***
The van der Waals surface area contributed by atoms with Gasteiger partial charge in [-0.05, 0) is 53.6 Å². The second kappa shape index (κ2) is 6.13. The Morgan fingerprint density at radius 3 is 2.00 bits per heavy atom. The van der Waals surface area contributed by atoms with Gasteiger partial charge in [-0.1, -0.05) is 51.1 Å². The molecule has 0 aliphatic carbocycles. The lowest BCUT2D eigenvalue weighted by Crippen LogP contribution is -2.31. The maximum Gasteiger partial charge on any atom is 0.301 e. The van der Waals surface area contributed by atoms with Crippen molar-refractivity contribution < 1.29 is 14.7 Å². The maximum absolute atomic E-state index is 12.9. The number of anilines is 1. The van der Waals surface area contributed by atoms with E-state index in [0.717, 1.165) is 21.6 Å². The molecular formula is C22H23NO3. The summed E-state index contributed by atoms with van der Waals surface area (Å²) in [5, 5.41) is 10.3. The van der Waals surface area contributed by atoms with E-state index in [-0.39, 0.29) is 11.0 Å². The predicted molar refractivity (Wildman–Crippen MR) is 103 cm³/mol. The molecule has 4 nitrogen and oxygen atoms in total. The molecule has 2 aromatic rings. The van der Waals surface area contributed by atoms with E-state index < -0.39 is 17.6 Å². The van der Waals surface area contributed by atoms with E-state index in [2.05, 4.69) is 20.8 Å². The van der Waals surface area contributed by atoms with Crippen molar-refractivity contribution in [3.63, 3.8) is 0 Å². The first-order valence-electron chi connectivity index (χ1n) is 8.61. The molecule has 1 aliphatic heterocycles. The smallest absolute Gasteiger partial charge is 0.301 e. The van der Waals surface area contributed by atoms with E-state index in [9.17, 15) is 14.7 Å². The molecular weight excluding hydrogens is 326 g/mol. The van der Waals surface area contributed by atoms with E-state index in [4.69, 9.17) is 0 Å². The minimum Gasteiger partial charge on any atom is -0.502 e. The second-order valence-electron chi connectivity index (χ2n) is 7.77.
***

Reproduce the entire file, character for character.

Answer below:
The van der Waals surface area contributed by atoms with Gasteiger partial charge in [-0.05, 0) is 53.6 Å². The second kappa shape index (κ2) is 6.13. The Morgan fingerprint density at radius 3 is 2.00 bits per heavy atom. The van der Waals surface area contributed by atoms with Gasteiger partial charge in [-0.1, -0.05) is 51.1 Å². The molecule has 0 aliphatic carbocycles. The lowest BCUT2D eigenvalue weighted by Crippen LogP contribution is -2.31. The maximum Gasteiger partial charge on any atom is 0.301 e. The van der Waals surface area contributed by atoms with Crippen molar-refractivity contribution < 1.29 is 14.7 Å². The maximum absolute atomic E-state index is 12.9. The number of anilines is 1. The van der Waals surface area contributed by atoms with E-state index in [0.717, 1.165) is 21.6 Å². The molecular formula is C22H23NO3. The summed E-state index contributed by atoms with van der Waals surface area (Å²) in [5, 5.41) is 10.3. The van der Waals surface area contributed by atoms with E-state index in [-0.39, 0.29) is 11.0 Å². The predicted molar refractivity (Wildman–Crippen MR) is 103 cm³/mol. The molecule has 4 nitrogen and oxygen atoms in total. The molecule has 2 aromatic rings. The van der Waals surface area contributed by atoms with E-state index < -0.39 is 17.6 Å². The van der Waals surface area contributed by atoms with E-state index in [2.05, 4.69) is 20.8 Å². The van der Waals surface area contributed by atoms with Crippen molar-refractivity contribution in [3.63, 3.8) is 0 Å². The first-order valence-electron chi connectivity index (χ1n) is 8.61. The molecule has 1 aliphatic heterocycles. The smallest absolute Gasteiger partial charge is 0.301 e. The van der Waals surface area contributed by atoms with E-state index in [9.17, 15) is 14.7 Å². The molecular weight excluding hydrogens is 326 g/mol. The van der Waals surface area contributed by atoms with E-state index in [4.69, 9.17) is 0 Å². The minimum Gasteiger partial charge on any atom is -0.502 e. The second-order valence-electron chi connectivity index (χ2n) is 7.77.